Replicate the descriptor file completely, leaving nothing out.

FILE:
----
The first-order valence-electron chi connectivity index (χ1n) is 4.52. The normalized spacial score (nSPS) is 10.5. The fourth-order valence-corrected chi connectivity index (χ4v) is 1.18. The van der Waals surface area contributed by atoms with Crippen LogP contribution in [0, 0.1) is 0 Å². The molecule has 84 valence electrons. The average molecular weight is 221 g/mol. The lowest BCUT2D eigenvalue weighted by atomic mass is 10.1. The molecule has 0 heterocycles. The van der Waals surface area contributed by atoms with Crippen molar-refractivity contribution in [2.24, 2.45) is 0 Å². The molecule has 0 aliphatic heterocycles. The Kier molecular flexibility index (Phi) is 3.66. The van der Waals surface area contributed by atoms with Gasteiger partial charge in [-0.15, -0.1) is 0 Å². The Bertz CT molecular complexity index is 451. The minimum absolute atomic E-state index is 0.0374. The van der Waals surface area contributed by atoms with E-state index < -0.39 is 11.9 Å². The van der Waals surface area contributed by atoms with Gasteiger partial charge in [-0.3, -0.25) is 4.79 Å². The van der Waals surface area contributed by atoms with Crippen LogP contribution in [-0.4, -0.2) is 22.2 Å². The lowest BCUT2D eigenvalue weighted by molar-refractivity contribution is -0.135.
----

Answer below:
The first-order valence-electron chi connectivity index (χ1n) is 4.52. The normalized spacial score (nSPS) is 10.5. The fourth-order valence-corrected chi connectivity index (χ4v) is 1.18. The van der Waals surface area contributed by atoms with Crippen LogP contribution in [0, 0.1) is 0 Å². The molecule has 84 valence electrons. The average molecular weight is 221 g/mol. The lowest BCUT2D eigenvalue weighted by atomic mass is 10.1. The molecule has 0 heterocycles. The van der Waals surface area contributed by atoms with Crippen molar-refractivity contribution in [2.24, 2.45) is 0 Å². The molecule has 0 aliphatic heterocycles. The Kier molecular flexibility index (Phi) is 3.66. The van der Waals surface area contributed by atoms with Gasteiger partial charge in [-0.15, -0.1) is 0 Å². The Bertz CT molecular complexity index is 451. The minimum absolute atomic E-state index is 0.0374. The van der Waals surface area contributed by atoms with E-state index < -0.39 is 11.9 Å². The van der Waals surface area contributed by atoms with Gasteiger partial charge in [-0.3, -0.25) is 4.79 Å². The van der Waals surface area contributed by atoms with Crippen LogP contribution in [-0.4, -0.2) is 22.2 Å². The lowest BCUT2D eigenvalue weighted by molar-refractivity contribution is -0.135.